by Ed Dade
Posted on Jan. 10, 2019
I previously posted about why it is important to include policies and site allocations for housing, in order to "presumption-proof" your Neighbourhood Plan.
A recent planning appeal (APP/R1038/W/17/3192255), which resulted in the granting of planning permission for 180 homes at Wingerworth, Derbyshire, illustrates the importance of making provision for housing development in a Neighbourhood Plan.
North East Derbyshire Council ranks settlements in a hierarchy. Wingerworth is located firmly in the middle of the hierarchy as a "Settlement with good levels of sustainability", so presumably has some merits as a location for housing development.
The Wingerworth Neighbourhood Plan (WNP) successfully passed the referendum stage in June 2018. The WNP includes a number of policies which relate to the provision of housing development, for example:
The WNP's strategy for housing appears very clear - the majority of development should take place at two identified sites, with additional windfall development within the settlement development limit. Development in the countryside is restricted. Unfortunately, this approach did not stand up in a recent appeal decision.The appeal site is located outside the settlement development limit. The current Local Plan was adopted in 2005, covering a plan period to 2011. At the time of the appeal, North East Derbyshire Council had submitted a draft Local Plan for examination, but the Council and Inspector agreed this carried limited weight.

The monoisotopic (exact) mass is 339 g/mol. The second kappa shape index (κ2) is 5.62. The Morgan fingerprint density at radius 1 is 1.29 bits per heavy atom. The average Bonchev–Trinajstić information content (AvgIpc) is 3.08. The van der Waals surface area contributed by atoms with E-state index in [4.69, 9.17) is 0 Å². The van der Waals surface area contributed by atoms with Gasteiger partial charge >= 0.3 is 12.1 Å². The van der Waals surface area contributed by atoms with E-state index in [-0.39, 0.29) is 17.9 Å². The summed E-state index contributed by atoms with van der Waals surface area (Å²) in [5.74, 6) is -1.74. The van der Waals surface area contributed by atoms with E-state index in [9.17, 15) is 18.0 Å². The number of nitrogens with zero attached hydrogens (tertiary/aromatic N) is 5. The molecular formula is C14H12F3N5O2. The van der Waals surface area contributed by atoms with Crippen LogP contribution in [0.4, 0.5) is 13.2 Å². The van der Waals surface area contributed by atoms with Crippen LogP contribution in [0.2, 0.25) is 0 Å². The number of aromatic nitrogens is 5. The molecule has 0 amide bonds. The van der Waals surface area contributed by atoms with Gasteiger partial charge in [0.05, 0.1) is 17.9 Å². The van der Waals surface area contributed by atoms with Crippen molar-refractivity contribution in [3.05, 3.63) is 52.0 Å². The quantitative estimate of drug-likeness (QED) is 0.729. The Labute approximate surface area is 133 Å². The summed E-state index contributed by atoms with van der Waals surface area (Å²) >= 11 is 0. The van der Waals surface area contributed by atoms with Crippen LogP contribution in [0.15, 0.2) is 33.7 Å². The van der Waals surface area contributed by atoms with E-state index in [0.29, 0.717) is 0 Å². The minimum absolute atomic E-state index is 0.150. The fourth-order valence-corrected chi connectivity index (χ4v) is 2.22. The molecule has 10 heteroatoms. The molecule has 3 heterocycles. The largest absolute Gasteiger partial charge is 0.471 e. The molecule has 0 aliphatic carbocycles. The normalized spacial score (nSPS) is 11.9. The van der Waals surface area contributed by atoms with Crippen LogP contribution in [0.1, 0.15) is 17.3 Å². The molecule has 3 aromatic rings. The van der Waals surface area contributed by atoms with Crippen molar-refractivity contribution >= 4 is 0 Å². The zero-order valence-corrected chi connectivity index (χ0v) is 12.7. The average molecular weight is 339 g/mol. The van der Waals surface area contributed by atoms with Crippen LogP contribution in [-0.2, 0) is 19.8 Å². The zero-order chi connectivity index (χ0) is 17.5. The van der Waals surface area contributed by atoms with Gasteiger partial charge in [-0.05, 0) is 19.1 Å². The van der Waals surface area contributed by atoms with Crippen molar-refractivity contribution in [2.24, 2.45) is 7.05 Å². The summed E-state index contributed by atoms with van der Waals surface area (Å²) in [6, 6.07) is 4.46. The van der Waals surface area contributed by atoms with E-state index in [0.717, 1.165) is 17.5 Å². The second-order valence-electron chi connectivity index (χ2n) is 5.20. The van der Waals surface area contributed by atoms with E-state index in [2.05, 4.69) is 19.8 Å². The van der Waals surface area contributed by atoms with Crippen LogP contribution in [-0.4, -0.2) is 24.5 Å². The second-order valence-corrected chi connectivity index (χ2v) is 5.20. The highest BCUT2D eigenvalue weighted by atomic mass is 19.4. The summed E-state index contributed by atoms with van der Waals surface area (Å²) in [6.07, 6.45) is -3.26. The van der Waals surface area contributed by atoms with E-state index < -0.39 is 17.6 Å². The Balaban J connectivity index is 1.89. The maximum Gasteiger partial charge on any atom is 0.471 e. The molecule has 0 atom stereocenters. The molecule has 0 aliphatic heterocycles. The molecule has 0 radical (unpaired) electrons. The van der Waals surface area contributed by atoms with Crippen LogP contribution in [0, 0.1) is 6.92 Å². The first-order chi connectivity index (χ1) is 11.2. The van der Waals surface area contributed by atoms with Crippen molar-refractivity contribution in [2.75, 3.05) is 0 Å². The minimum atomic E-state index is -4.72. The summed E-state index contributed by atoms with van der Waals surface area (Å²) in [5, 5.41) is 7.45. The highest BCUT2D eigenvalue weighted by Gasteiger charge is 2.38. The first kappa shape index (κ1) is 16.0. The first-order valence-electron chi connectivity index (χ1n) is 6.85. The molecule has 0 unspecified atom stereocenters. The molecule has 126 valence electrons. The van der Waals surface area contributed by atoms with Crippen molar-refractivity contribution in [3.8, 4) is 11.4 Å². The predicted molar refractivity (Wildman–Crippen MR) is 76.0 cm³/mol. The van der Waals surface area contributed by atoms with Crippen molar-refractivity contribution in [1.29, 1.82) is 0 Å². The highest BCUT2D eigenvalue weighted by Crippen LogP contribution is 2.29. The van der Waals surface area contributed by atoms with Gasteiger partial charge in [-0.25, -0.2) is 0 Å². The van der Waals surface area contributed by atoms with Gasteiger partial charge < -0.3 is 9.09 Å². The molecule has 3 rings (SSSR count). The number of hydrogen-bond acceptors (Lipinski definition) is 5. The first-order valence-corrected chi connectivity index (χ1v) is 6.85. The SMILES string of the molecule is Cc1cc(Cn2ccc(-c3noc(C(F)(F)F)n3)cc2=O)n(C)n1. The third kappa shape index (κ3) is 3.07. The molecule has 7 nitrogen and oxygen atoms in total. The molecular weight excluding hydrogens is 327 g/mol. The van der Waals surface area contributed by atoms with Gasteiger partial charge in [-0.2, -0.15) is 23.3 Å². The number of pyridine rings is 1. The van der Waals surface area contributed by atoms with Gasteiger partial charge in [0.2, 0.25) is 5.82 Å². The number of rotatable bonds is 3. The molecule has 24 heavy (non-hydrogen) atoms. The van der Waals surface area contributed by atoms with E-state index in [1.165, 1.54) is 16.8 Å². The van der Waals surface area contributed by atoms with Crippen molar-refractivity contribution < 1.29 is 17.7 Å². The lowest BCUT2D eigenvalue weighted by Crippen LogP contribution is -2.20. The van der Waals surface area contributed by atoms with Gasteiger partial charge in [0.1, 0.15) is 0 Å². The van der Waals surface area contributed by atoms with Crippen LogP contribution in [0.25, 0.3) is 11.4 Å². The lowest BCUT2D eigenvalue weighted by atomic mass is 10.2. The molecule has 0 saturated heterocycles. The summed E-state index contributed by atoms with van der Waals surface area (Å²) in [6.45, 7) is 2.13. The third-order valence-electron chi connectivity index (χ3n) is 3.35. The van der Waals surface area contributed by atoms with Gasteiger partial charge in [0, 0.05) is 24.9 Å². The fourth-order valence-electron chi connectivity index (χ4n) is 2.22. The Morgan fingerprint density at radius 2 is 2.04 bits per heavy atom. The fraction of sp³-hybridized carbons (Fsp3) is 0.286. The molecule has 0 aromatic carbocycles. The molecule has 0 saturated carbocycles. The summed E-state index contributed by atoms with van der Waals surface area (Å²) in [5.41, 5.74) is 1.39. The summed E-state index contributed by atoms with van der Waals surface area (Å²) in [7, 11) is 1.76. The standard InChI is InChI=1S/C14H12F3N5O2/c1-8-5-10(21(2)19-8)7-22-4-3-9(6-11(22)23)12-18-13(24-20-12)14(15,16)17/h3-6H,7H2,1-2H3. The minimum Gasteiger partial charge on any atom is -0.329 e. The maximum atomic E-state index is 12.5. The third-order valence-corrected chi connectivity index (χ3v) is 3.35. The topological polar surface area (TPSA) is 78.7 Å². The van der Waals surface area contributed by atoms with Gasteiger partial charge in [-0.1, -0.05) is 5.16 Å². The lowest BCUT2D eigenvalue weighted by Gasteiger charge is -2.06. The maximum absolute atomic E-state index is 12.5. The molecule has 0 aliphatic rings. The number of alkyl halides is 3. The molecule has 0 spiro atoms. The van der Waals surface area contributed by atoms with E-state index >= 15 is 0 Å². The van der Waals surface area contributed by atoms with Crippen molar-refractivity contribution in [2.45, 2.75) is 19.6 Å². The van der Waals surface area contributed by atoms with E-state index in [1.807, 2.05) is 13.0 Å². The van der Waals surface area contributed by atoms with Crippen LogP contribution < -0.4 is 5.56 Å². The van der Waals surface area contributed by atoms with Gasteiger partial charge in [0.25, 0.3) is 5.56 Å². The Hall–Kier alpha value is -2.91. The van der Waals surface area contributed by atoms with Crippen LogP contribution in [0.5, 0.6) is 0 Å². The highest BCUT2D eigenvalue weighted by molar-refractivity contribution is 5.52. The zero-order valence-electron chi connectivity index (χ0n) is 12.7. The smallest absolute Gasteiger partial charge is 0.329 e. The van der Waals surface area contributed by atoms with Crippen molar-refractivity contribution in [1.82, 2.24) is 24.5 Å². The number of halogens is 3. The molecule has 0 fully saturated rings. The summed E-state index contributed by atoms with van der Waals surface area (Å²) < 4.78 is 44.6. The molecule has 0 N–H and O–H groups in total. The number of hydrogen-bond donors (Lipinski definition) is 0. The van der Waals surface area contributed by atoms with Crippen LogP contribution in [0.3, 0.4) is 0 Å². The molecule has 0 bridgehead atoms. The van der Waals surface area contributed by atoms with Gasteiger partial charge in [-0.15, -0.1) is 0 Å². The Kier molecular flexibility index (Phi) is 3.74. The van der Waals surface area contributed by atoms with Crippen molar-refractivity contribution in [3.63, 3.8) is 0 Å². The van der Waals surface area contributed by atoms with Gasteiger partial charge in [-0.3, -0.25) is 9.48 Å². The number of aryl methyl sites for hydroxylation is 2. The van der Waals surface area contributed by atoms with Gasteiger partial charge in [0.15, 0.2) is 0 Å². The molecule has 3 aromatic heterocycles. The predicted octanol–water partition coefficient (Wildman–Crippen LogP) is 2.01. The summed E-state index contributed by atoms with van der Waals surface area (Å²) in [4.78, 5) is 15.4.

The Inspector determined that the housing targets and certain policies in the Local Plan are out of date as they do not meet the district's current housing needs. This includes the Settlement Development Limits, which were intended to address development needs to 2011. The Wingerworth Settlement Development Limit was unchanged by the WNP. The Inspector notes that the Settlement Development Limits and the policies for housing are interlinked - as the housing targets are out of date, the Settlement Development Limits are therefore 'meaningless'.
In discussing the WNP and its 'weight' in determining the appeal, the Inspector concludes that:
This plan makes no allocations and is therefore silent on housing needs.
Whilst WNP policy W3 lends its support to the development of two major sites, it does not go as far as actually allocating those sites.
In the case of the WNP, the matter of addressing housing needs appears to have been reserved to the draft Local Plan. No identified housing requirement has been set for the WNP, and the WNP makes no site allocations. Consequently, the Settlement Development Limit carries little weight as it is unclear whether it provides sufficient land to meet housing needs.
To ensure your Neighbourhood Plan provides a robust approach to housing, it is therefore essential to first agree with your local authority the housing requirement your plan must meet. Secondly, your Neighbourhood Plan must set out policies to meet this housing requirement, including by making site allocations.
It can be risky to rely on an emerging Local Plan - plan-preparation could be delayed, or the Local Plan could become out-of-date in the context of the 'presumption in favour of sustainable development'. Your Neighbourhood Plan should stand 'on its own feet'.